The poster is one of 89 presentations Joslin scientists will deliver at the ADA Scientific Sessions, to be held Friday, June 10, through Tuesday, June 14 at the San Diego Convention Center. Some 13,000 scientists, physicians and health professionals from around the world will attend the conference, to be held at the San Diego Convention Center. (Abstract Number: 849-P)
"The significance of this study is that we found strong evidence linking chronic activation of a specific form of the PKC enzyme - beta 2 - to the abnormal kidney changes and oxidative stress seen in diabetes," said George L. King, M.D., the study's lead author, Joslin's Director of Research, Head of the Section on Vascular Cell Biology, and a Professor of Medicine at Harvard Medical School. Other investigators in the study included previous Joslin fellows Yutaka Yasuda, M.D., Ph.D., and Noriko Takahara, M.D., as well as Timothy S. Kern, Ph.D., of Case Western Reserve Medical School, Cleveland, Ohio.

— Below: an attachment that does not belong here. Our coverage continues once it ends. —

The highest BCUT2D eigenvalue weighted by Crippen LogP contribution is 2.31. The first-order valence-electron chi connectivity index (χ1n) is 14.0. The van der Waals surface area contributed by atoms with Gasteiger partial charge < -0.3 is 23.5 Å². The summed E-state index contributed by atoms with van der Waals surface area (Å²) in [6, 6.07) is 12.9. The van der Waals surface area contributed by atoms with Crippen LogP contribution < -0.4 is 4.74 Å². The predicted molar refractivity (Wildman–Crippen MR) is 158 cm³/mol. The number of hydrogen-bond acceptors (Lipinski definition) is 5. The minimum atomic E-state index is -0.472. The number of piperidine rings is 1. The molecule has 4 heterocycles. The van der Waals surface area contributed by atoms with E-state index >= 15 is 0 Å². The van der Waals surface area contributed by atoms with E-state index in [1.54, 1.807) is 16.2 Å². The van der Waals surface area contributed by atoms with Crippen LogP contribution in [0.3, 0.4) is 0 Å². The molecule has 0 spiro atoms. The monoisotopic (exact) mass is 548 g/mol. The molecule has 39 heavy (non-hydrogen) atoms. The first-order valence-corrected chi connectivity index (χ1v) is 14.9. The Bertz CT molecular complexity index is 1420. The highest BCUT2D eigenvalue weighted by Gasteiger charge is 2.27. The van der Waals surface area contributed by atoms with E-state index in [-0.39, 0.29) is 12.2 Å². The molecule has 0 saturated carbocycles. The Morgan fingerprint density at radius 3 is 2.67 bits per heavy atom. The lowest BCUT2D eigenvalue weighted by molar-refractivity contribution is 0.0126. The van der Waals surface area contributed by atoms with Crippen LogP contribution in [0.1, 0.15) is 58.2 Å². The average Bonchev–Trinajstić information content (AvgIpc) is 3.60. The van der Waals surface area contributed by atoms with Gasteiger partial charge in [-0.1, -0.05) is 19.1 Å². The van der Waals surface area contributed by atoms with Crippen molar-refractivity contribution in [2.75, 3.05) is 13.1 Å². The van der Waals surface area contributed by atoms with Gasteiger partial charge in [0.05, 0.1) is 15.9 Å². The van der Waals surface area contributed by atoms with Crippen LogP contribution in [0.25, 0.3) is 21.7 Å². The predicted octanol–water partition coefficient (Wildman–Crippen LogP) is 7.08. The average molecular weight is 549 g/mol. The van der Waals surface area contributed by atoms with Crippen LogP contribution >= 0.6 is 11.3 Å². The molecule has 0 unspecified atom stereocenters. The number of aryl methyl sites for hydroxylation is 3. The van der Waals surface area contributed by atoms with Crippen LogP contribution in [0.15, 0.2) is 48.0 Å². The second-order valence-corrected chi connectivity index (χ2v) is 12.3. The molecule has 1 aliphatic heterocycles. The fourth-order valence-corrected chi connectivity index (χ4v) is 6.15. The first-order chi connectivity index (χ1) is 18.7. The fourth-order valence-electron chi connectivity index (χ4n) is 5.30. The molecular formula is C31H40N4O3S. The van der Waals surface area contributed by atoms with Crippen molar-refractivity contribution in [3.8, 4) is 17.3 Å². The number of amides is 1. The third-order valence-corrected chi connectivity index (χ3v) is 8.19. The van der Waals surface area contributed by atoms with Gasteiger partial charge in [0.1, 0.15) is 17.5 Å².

Protein kinase C (PKC) is an enzyme essential to the normal functions of the cell and the body. The PKC family of enzymes, which helps regulate many blood vessel functions, comprises about a dozen different molecular forms, or isoforms, including PKC-alpha, PKC-beta 1, PKC-beta 2 and PKC-delta.
In this study, Dr. King and his colleagues proposed that chronic activation or overexpression of the PKC-beta 2 isoform plays an important role in the progression of diabetic kidney disease. To test this hypothesis, researchers used genetic enginee